I don’t know if you’ve heard the term “Republican Jesus” or not, but you’ve seen the results of the thinking behind it all over the place. According to Uncyclepedia, “Republican Jesus is the central figure in the Republican religion” and is “most certainly white-skinned (as pictured right) even though he (unfortunately) comes from the Middle East.” The Jesus we read about in the Bible and Republican Jesus have some significant differences, mainly “The biblical Jesus preached at length about renouncing worldly possessions and giving to the poor. Republican Jesus believes that such handouts merely encourage the poor to be lazy, and that Christian charity is better practiced through massive tax breaks for the wealthiest citizens, who could then be expected to let the money “tinkle down” to the poor in the form of honest, if low-paying, jobs at upright Republican institutions like Wal-Mart.” Okay, that’s enough of that. But, the point is that in many churches this image of Republican Jesus reigns supreme. You can see it in the embrace of Ayn Rand by many Tea Partiers and Republicans. And, as I’ve stated earlier, Rand’s philosophy of Objectivism is about as far from what Jesus taught as a nice, juicy steak is from a turd. Watch this video of an interview with Rand and hear, in her own words, what she believed:
Now, someone explain to me how a message of utter selfishness jibes with the Gospel of Jesus? You can’t because it doesn’t and it never will. But, there’s a reason they came up with this Republican Jesus. The Gospel, as it is written in the Bible is a message of hope to the poor, the downtrodden and the oppressed. If it’s read and understood properly, it’s a scary story for someone even moderately prosperous. Don’t think so? In the parable of the vineyard, everyone gets paid the same, no matter how long they worked. When some of the workers complain, the owner says:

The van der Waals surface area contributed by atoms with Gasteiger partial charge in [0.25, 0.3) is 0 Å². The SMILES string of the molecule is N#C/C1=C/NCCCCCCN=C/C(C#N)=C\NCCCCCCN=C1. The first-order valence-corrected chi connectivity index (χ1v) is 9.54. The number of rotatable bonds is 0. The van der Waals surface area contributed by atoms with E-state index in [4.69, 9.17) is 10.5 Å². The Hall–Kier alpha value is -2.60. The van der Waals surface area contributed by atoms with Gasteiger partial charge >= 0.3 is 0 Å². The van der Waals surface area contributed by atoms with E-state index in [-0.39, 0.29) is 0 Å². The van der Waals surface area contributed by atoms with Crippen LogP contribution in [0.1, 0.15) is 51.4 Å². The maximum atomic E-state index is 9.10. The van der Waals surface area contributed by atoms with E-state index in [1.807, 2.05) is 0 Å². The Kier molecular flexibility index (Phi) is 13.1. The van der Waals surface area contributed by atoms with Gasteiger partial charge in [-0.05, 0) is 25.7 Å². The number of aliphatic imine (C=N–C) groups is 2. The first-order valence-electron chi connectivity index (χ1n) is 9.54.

“But he replied to one of them, ‘Friend, I did you no wrong. Didn’t I agree to pay you a denarion? 14 Take what belongs to you and go. I want to give to this one who was hired last the same as I give to you. 15 Don’t I have the right to do what I want with what belongs to me? Or are you resentful because I’m generous?’ 16 So those who are last will be first. And those who are first will be last.”
That story, which at the beginning of Jesus likens to the Kingdom of Heaven, basically says that in that kingdom everyone will be the same. In fact, it says that those who are on top will be lowered and those who are on the bottom with elevated. That kind of thing doesn’t set well with folks, especially with folks that have scraped up some stuff. We want to keep our stuff and we want to be better than somebody else; our egos don’t understand anything else. And, if you continue reading the Gospel, you won’t find a place where Jesus says “Gather up all your stuff and hoard it.” What you will find is “Go, sell what you own, and give the money to the poor. Then you will have treasure in heaven. And come, follow me.” That message is just as hard to hear today as it was when Jesus said to that rich, young man. And, that’s why we have this creation called Republican Jesus. Rather than follow this hard, narrow way that demands such sacrifice, people have made up a figure that allows them to be selfish, to hoard their good fortune and shit on anyone less fortunate than they’ve been. But I firmly believe that, one day, they’re going to get it. And, that’s when we’ll begin to see the Kingdom of Heaven here on Earth.